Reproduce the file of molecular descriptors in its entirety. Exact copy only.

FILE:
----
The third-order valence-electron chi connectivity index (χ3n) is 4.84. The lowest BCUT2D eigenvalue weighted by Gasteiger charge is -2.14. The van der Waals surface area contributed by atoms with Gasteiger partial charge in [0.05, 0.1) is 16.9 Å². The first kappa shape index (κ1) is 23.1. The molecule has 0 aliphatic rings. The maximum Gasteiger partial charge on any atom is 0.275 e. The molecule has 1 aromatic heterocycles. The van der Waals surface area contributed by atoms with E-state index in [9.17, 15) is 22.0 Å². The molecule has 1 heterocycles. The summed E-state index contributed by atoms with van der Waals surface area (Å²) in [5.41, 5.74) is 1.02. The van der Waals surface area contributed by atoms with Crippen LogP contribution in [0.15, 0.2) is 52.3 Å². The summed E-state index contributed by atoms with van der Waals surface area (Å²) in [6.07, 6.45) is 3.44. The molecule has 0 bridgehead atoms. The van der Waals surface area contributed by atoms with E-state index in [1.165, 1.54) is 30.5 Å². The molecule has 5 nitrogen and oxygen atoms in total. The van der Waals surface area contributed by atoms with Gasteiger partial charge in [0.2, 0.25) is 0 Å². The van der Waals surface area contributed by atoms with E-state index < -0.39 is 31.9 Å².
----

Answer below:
The third-order valence-electron chi connectivity index (χ3n) is 4.84. The lowest BCUT2D eigenvalue weighted by Gasteiger charge is -2.14. The van der Waals surface area contributed by atoms with Gasteiger partial charge in [0.05, 0.1) is 16.9 Å². The first kappa shape index (κ1) is 23.1. The molecule has 0 aliphatic rings. The maximum Gasteiger partial charge on any atom is 0.275 e. The molecule has 1 aromatic heterocycles. The van der Waals surface area contributed by atoms with E-state index in [9.17, 15) is 22.0 Å². The molecule has 1 heterocycles. The summed E-state index contributed by atoms with van der Waals surface area (Å²) in [5.41, 5.74) is 1.02. The van der Waals surface area contributed by atoms with Crippen LogP contribution in [0.15, 0.2) is 52.3 Å². The summed E-state index contributed by atoms with van der Waals surface area (Å²) in [6.07, 6.45) is 3.44. The molecule has 0 bridgehead atoms. The van der Waals surface area contributed by atoms with E-state index in [1.165, 1.54) is 30.5 Å². The molecule has 5 nitrogen and oxygen atoms in total. The van der Waals surface area contributed by atoms with Gasteiger partial charge in [0.2, 0.25) is 0 Å². The van der Waals surface area contributed by atoms with E-state index < -0.39 is 31.9 Å².